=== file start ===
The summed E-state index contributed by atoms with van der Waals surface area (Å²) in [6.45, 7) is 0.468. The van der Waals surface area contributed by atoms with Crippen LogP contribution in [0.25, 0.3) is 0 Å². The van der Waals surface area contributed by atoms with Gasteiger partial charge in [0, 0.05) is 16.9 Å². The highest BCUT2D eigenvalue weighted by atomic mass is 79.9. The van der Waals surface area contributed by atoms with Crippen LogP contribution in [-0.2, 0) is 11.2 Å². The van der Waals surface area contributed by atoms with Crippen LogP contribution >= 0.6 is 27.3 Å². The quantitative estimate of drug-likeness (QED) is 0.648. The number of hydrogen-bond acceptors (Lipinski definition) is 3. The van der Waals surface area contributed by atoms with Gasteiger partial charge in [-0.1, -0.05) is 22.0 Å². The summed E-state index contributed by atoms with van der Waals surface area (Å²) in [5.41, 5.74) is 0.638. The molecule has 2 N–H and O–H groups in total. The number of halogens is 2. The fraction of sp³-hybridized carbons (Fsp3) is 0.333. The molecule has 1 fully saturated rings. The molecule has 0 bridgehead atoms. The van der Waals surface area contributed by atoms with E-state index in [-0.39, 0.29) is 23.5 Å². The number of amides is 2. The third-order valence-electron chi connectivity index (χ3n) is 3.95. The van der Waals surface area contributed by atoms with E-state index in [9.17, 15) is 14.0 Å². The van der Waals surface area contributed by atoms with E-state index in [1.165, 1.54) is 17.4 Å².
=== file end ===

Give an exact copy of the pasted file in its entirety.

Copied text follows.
The summed E-state index contributed by atoms with van der Waals surface area (Å²) in [6.45, 7) is 0.468. The van der Waals surface area contributed by atoms with Crippen LogP contribution in [0.25, 0.3) is 0 Å². The van der Waals surface area contributed by atoms with Gasteiger partial charge in [0, 0.05) is 16.9 Å². The highest BCUT2D eigenvalue weighted by atomic mass is 79.9. The van der Waals surface area contributed by atoms with Crippen LogP contribution in [-0.2, 0) is 11.2 Å². The van der Waals surface area contributed by atoms with Crippen LogP contribution >= 0.6 is 27.3 Å². The quantitative estimate of drug-likeness (QED) is 0.648. The number of hydrogen-bond acceptors (Lipinski definition) is 3. The van der Waals surface area contributed by atoms with Gasteiger partial charge in [-0.1, -0.05) is 22.0 Å². The summed E-state index contributed by atoms with van der Waals surface area (Å²) in [5.41, 5.74) is 0.638. The molecule has 2 N–H and O–H groups in total. The number of halogens is 2. The fraction of sp³-hybridized carbons (Fsp3) is 0.333. The molecule has 1 fully saturated rings. The molecule has 0 bridgehead atoms. The van der Waals surface area contributed by atoms with E-state index in [-0.39, 0.29) is 23.5 Å². The number of amides is 2. The third-order valence-electron chi connectivity index (χ3n) is 3.95. The van der Waals surface area contributed by atoms with E-state index in [9.17, 15) is 14.0 Å². The van der Waals surface area contributed by atoms with E-state index in [1.165, 1.54) is 17.4 Å².